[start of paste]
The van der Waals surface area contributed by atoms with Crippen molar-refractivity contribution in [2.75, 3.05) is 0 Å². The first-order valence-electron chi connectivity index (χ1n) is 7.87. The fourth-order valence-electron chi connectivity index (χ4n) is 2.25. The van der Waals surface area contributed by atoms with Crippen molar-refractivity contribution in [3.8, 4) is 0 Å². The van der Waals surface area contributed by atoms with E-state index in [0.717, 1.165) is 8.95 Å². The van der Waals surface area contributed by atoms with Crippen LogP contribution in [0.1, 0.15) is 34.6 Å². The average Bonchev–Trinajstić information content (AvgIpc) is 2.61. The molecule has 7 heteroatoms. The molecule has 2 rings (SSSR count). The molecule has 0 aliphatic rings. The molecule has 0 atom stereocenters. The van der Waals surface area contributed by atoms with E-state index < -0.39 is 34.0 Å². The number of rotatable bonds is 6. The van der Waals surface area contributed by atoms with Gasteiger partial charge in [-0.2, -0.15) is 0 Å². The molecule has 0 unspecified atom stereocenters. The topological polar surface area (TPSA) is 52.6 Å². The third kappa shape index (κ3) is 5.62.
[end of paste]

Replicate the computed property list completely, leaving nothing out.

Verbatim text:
The van der Waals surface area contributed by atoms with Crippen molar-refractivity contribution in [2.75, 3.05) is 0 Å². The first-order valence-electron chi connectivity index (χ1n) is 7.87. The fourth-order valence-electron chi connectivity index (χ4n) is 2.25. The van der Waals surface area contributed by atoms with Crippen molar-refractivity contribution in [3.8, 4) is 0 Å². The van der Waals surface area contributed by atoms with E-state index in [0.717, 1.165) is 8.95 Å². The van der Waals surface area contributed by atoms with Crippen LogP contribution in [0.1, 0.15) is 34.6 Å². The average Bonchev–Trinajstić information content (AvgIpc) is 2.61. The molecule has 7 heteroatoms. The molecule has 2 rings (SSSR count). The molecule has 0 aliphatic rings. The molecule has 0 atom stereocenters. The van der Waals surface area contributed by atoms with E-state index < -0.39 is 34.0 Å². The number of rotatable bonds is 6. The van der Waals surface area contributed by atoms with Gasteiger partial charge in [-0.2, -0.15) is 0 Å². The molecule has 0 unspecified atom stereocenters. The topological polar surface area (TPSA) is 52.6 Å². The third kappa shape index (κ3) is 5.62.